05-21-2012, 04:26 PM #20
05-21-2012, 05:11 PM #21
Ugh, he used "your" incorrectly in the second-to-last paragraph. I think I just lost all respect for Joe.
Edit: I'm kidding, sort of. It was a good article until then.
05-21-2012, 05:23 PM #22
Actually, the logic of Joe's critique in his very 1st example that he uses to set up the piece is seriously flawed. It is immaterial if Cano is the 1st or 50th hardest guy in the ML to strike out looking, the fact is that at a <2% rate, you could easily watch dozens of Yankee games and never see it happen, which is exactly what McCarver said, and about which he was absolutely correct (strange as that may seem for McCarver!). That there are many other guys who you might never see take a called third has nothing to do with whether you are likely to see Cano do it. So Joe starts right out confusing the concept of 'rare event' in absolute terms with that of "rarest event" in comparative terms."Well that's it - you see what you want to see and you hear what you want to hear" - Rock Man
05-21-2012, 05:29 PM #23
05-21-2012, 05:38 PM #24
05-21-2012, 05:45 PM #25"Well that's it - you see what you want to see and you hear what you want to hear" - Rock Man
05-21-2012, 05:51 PM #26
05-21-2012, 05:54 PM #27
I mean, yeah, those runners could influence ERA, but it seems like a fairly small effect to seemingly be hung up on.
Last edited by Mr. Bigglesworth; 05-21-2012 at 06:10 PM. Reason: Improper use of the word ironic, and I should definitely know better.
05-21-2012, 05:55 PM #28
05-21-2012, 06:04 PM #29
I didn't hear the commentary to offer an opinion on which was emphasized.
05-21-2012, 06:05 PM #30
Couldn't you just look at OBP for all 54 (51) outs?There are 30 MLB teams so each one should win the World Series on average once every 30 years.
05-21-2012, 06:06 PM #31
Last edited by tiger337; 05-21-2012 at 06:30 PM.
05-21-2012, 06:10 PM #32
05-21-2012, 06:10 PM #33
the statistical argument is confounded by the fact that once the better relievers as a class have been chosen as closers, it's no longer valid to compare 9th inning offensive stats to those earlier in the game - the two population universes are no longer randomly distributed wrt pitchers and hitters. He would have done better to go far enough back into history to a point before closing was a specialty, but then there would be other changed circumstances I'm sure, mainly the higher incidence of good pitchers throwing complete games......"Well that's it - you see what you want to see and you hear what you want to hear" - Rock Man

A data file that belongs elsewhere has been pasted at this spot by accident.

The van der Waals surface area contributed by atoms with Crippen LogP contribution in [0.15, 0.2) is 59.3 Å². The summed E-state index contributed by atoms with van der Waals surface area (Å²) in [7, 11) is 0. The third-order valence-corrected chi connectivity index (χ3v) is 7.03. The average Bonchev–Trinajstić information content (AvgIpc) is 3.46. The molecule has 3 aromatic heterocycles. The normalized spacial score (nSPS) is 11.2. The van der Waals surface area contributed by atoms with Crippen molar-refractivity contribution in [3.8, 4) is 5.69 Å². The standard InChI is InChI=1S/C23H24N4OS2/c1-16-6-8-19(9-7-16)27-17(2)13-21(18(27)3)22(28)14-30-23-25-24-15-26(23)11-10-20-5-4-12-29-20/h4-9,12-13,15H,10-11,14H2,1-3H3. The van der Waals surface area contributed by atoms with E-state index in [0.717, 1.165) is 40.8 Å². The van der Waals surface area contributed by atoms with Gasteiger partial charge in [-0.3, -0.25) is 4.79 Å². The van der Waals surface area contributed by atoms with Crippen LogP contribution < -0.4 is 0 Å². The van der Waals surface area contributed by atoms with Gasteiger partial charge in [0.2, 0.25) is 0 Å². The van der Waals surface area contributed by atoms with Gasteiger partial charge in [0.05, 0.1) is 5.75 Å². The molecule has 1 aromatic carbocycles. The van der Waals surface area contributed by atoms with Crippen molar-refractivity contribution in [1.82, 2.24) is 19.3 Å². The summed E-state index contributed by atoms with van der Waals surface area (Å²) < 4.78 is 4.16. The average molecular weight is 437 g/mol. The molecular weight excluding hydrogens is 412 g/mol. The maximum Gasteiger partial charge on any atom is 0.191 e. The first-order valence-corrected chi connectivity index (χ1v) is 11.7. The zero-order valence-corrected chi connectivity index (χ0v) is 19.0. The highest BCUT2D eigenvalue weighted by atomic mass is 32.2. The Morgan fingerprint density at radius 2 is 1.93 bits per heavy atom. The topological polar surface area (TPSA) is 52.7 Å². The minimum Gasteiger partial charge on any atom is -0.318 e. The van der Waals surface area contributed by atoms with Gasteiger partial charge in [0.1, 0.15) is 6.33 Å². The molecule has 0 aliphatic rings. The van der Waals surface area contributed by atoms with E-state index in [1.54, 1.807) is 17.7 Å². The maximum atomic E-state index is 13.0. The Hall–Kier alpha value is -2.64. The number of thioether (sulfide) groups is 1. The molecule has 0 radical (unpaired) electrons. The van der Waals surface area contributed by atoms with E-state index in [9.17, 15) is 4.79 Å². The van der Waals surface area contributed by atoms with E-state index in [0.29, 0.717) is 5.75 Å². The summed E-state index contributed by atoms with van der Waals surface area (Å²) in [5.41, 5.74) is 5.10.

05-21-2012, 06:13 PM #34"Well that's it - you see what you want to see and you hear what you want to hear" - Rock Man
05-21-2012, 06:13 PM #35
Again, if batters are hitting worse as a group because closers are being used, then the implication is that the effect of using closers is greater than perceived increase in difficulty in getting the last 3 outs.
05-21-2012, 06:17 PM #36
In any event, I think the larger critique being made is that Joe doesn't believe Tim had actual data to back his claim, and was making it solely based on intuition / gut feel.
05-21-2012, 06:19 PM #37
05-21-2012, 06:21 PM #38
Or is that what you already meant and I'm misreading your sytnax?"Well that's it - you see what you want to see and you hear what you want to hear" - Rock Man
05-21-2012, 06:37 PM #39
If batters, as a group, are batting worse because of closers, and closers are used predominantly in the major leagues, then there really isn't a need to state the last outs are the toughest to get, because as a practical matter the effect doesn't have a significant impact in close games.
Also, closers aren't always used in the 9th.
05-21-2012, 06:38 PM #40
That's not at all what he said literally, but taken with what I know of Cano that's how I took it. Of course Miguel Tejada and Vlad Guerrero are not going to take a called 3rd strike, cw tells me that they swing at everything.
Now if you show me that Cano doesn't actually take a lot of pitches or has a higher called 3rd strike K rate compared with guys that do take a lot of pitches I would call McCarver wrong. But it's a TV telecast, he's going to lose viewers if he goes too deep or qualifies every observation just like Joe would lose readers if he goes too SABR in his blog.It stays on my head in here, this is the SHAKE SIGNAL, the MASTER SHAKE SIGNAL, you got that?